The second influence is more personal. Its impact is more predictable. And, unlike the uncertainty of where technology will lead us, long-term planning is the key to capitalizing on the opportunities it brings. What is it? Over 90 million North American Baby Boomers bearing down on every segment of our economy. The impact of this demographic shift will revolutionize every business endeavour. Understanding its character, and positioning (or re-positioning) a business in the path of profitability requires unconventional business planning.
Where we are going
Demographics are a key factor in shaping economic life. The growth and lifestyle of the population determines how dollars will be spent in the key sectors and services within a given environment. Obviously the more people consuming similar products has an impact on supply and demand.
Traditionally, marketing strategies targeted the 18-44 demographic but that is about to change. Instead of buff bodies and fast food, advertising will reveal deep wrinkles and grey hair as a mushrooming generation of consumers arrive at retirement age.
“’Age Power’ will rule the 21st century,” writes Ken Dychtwald in Age Power: How the 21st Century Will be Ruled by the New Old, “and we are woefully unprepared.” How big is the impact? Consider these statistics. Between 2002 and 2010:
• The number of people between 18 and 44 will decline by 1%.
• The number of people aged 55 and older will increase by 21%.
• And here is the ultimate marketing landslide the number of people between 55 and 64 will increase by 47%!
The over 60 crowd currently makes up 20% of the population, up from 12% in 1950. They are on the way to forming almost 1/3 of our population. This demographic shift carries with it lifestyle trends that shape consumer spending. A little more than half of this demographic are women, whose increasing power in shaping business has barely begun. Such a critical mass of older women, with a tradition of rebellion and self-determination, has not occurred before in history.
This demographic is reaching peak spending years with money in their pockets. But even their accumulated wealth pales compared to the pot of gold sitting in their parents’ hands, estimated to be over $1.2 trillion in Canada alone. Their sheer numbers and spending power will put unforeseen demands on consumer goods and services, housing, investments, education and health care.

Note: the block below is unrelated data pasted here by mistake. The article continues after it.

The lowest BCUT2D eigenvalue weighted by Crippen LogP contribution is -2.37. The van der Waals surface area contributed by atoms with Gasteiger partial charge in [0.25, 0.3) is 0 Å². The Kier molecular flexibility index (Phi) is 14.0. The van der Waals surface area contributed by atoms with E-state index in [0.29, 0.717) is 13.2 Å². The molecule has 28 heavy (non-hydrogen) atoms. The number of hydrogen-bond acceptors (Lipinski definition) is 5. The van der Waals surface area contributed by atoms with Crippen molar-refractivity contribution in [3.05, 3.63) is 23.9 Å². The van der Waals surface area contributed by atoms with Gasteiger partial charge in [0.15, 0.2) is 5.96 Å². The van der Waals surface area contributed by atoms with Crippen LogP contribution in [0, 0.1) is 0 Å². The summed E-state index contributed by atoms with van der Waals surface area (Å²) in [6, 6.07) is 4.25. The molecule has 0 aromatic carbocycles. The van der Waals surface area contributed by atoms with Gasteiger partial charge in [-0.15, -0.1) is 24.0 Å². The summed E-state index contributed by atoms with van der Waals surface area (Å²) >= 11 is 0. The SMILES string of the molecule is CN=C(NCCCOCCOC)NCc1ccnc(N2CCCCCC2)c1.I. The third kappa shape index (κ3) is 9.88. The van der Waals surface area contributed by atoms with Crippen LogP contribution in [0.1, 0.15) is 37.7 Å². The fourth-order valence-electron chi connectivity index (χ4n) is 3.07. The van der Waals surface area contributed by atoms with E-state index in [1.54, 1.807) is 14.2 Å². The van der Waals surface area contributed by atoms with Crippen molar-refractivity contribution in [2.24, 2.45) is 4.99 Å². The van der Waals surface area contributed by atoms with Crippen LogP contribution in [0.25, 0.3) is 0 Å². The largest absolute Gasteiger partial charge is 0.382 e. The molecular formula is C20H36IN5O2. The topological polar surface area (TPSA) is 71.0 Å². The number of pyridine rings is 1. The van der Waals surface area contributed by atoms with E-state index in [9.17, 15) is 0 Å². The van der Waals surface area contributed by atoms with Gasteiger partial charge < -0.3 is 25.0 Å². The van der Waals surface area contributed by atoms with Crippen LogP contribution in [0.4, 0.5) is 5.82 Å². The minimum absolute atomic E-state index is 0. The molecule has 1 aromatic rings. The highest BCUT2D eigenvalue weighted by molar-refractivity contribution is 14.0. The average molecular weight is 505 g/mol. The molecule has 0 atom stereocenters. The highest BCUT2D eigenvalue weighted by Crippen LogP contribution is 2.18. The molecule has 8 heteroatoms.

Harry S. Dent, in his book, The Roaring 2000’s states, “How and where we work and live is about to change more drastically than at any time in our history due to the convergence of the mainstreaming of the Internet and other technologies and the peak spending years of the aging baby boomers. This will result in nothing less than the greatest boom in history and an unprecedented opportunity for investors and entrepreneurs, great buys in real estate, and a wealth of high-quality lifestyle choices for the savvy people who anticipate these changes.”
Businesses would be well served to prepare for this massive shift now by developing a mindset and action plan to position themselves for profitability rather than bankruptcy.
Trends to watch
Back in 1992, Faith Popcorn dropped a bomb in the middle of conventional marketing thinking with her best selling book, The Popcorn Report, that documented her extensive research on boomer demographics, their lifestyles and predictable trends. With the sequel, Clicking, co-edited by Lys Marigold, they presented compelling evidence and a track record of accurate trend watching, identifying lifestyle choices that Boomers will make, as they grow older. These range from the predictable – the trend to healthier food choices and exercise, to the more subtle like cocooning – the desire to stay at home and build cozy environments.
Trends attract multiple business opportunities. Cocooning, for example, has been a boom for businesses that deliver convenience to the home. Blockbusters, Pizza Delight, Merry Maids and Nutri-Lawn are just a few businesses catering to the opportunity. For a business startup, knowing which trends will influence the business and how to position the business for maximum exposure is critical information for successful planning. For existing businesses, rethinking and re-positioning the business for long-term staying power is essential.